The Woman Who Loved The Moon, Elizabeth A Lynn (1981, USA). I bought this at Fantasticon in Copenhagen. Someone was selling a whole bunch of UK and US sf and fantasy paperbacks. These days, I seem to have more luck finding secondhand books at Nordic cons than I do at UK cons. Good job I’m moving there, then. Or maybe not – given I have a shitload of books to sort out before I flee the country… Lynn is not a well-known name on this side of the Atlantic – she doesn’t appear to have been published in the UK since the late 1970s. Not that she appears to have written much since then – pretty much nothing between 1990 and a new fantasy novel in 2004, and nothing since. Which is a shame, as there are worst writers with much healthier careers. But then fantasy has never been about the writing, which is why so many bad writers have proven so successful in the genre. As fnatasy collections go, this is a perfectly respectable one, with, as is typical, a couple of sf stories, such as ‘The Man Who Was Pregnant’. Each story has a brief introduction, and I admit I like author’s notes in collections. Lynn never made the big time, which seems unfair given how polished the stories in this collection are. But perhaps the fact I can remember little of them a few weeks after reading the book explains why she never made it a big. A good writer, but not, it seems, of especially memorable stories.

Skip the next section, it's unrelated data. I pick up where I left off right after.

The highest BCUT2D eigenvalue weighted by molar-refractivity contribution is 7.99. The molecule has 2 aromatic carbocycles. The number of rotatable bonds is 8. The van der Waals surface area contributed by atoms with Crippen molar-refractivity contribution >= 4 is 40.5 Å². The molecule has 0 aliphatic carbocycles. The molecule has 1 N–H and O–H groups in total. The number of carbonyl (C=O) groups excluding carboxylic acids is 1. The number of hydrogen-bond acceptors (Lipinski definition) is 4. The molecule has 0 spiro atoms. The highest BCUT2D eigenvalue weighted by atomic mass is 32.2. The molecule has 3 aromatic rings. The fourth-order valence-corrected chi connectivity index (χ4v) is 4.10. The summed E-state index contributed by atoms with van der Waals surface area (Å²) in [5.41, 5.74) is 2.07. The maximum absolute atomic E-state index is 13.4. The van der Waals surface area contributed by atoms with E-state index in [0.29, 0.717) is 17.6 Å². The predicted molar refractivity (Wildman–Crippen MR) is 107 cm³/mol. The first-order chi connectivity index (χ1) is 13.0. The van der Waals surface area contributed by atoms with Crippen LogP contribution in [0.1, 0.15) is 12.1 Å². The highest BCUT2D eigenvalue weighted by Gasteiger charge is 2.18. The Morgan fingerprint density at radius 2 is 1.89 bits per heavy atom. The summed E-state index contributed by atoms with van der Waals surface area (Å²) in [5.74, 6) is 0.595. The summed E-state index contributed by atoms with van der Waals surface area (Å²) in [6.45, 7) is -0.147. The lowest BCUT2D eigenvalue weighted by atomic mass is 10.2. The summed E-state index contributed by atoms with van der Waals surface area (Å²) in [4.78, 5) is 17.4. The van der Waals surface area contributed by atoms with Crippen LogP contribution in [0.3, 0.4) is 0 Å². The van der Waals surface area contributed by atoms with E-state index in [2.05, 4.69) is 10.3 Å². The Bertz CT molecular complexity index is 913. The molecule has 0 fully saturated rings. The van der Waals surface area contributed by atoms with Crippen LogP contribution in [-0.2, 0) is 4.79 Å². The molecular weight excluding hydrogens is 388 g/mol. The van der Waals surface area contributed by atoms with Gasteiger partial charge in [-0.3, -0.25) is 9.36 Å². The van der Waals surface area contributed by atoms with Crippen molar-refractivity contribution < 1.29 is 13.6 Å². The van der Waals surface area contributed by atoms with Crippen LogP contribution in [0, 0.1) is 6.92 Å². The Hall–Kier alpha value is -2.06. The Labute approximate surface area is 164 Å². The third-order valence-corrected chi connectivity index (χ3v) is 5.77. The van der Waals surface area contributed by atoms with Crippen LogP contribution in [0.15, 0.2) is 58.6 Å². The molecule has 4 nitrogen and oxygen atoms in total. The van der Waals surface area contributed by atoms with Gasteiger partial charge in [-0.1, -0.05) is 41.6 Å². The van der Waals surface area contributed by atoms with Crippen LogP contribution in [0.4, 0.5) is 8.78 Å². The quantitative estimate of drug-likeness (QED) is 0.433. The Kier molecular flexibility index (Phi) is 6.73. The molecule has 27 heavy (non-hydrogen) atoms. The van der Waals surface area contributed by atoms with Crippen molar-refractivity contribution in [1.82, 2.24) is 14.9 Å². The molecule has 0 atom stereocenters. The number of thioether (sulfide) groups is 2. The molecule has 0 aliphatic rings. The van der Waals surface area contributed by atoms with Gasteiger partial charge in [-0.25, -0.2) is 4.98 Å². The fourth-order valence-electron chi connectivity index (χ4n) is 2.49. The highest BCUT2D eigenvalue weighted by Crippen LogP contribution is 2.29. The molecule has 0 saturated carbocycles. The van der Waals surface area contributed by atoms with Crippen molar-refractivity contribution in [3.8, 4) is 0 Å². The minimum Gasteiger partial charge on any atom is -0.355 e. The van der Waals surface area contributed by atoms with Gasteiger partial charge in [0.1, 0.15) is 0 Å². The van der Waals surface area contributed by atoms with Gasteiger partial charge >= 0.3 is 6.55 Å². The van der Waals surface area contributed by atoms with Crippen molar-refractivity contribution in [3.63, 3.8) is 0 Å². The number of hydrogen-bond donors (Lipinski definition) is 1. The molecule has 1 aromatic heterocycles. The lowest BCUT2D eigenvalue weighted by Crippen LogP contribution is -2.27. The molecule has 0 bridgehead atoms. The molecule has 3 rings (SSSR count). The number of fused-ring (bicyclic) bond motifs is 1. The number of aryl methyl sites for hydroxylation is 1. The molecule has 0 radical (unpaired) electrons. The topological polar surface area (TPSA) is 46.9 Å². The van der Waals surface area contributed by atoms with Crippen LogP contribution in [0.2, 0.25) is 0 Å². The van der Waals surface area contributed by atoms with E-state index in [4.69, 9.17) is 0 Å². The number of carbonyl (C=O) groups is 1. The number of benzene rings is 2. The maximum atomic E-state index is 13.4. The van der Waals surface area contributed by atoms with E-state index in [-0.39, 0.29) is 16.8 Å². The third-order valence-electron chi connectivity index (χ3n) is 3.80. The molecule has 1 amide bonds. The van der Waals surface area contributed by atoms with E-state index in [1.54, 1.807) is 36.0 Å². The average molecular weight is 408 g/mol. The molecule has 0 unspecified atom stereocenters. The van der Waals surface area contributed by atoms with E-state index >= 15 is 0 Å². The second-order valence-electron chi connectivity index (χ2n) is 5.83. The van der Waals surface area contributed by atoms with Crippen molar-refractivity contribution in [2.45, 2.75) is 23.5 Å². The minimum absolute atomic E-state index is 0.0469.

The Books of Earthsea, Ursula K Le Guin (1968 – 2001, USA). I’d been meaning to reread the Earthsea books for years, chiefly because I suspected I would get more out of Tehanu now than I had when I first read it back in the early 1990s. I’d been considering buying a copy of the Earthsea Quartet, as it’s normally sold here in the UK, but when I saw this new omnibus, containing all six Earthsea books – A Wizard of Earthsea, The Tombs of Atuan, The Farthest Shore, Tehanu, Tales From Earthsea and The Other Wind – plus some additional material, and illustrated as well, I decided to get myself a copy. The problem with ominbuses – omnibi? omnibodes? – however, for those of us who track our reading – and this is a vitally important question – is: does it count as a single book, or do you count the individual volumes it contains? So, is The Books of Earthsea one book read, or is it six books read? The Books of Earthsea makes it a little awkward as it contains material not previously collected, but the point is still valid. I chose to record each of the six volumes on my Goodreads reading challenge, if only so I could make my 140 books read target, which I have well overshot, but I’ve marked it as a single book in my own personal record of books read. As for the contents… do I really need to describe them? The first three books were more male-centric than I’d remembered – an issue Le Guin herself was aware of, and addressed in later books and stories, although the world-building required some retconning and twisting out of shape to make it work. The Tombs of Atuan was better than I had remembered and The Farthest Shore a bit duller. Tehanu I really liked this time around. Its plot felt a little uneven, with everything seemingly wrapped up in the last few pages of the book, but that seemed like a fault with all five of the novels in the series. Tales from Earthsea was entirely new to me, and the stories were good. The Other Wind was a little too obvious in places – I mean, who thought the king and princess would not end up together? And again, the plot seemed wrapped up a little too quickly and a little easily. But these are germinal works (not seminal, obvs), and read in sequence form an important dialogue with the fantasy genre. The individual books should certainly never be read in seclusion. Just reading A Wizard of Earthsea would be completely missing the point of Earthsea. On the other hand, this is a book for people with strong arms, as it’s not a comfortable weight to read easily. And the illustrations didn’t work at all for me. I’d sooner they hadn’t been there. But it’s definitely worth getting hold of a copy of this book.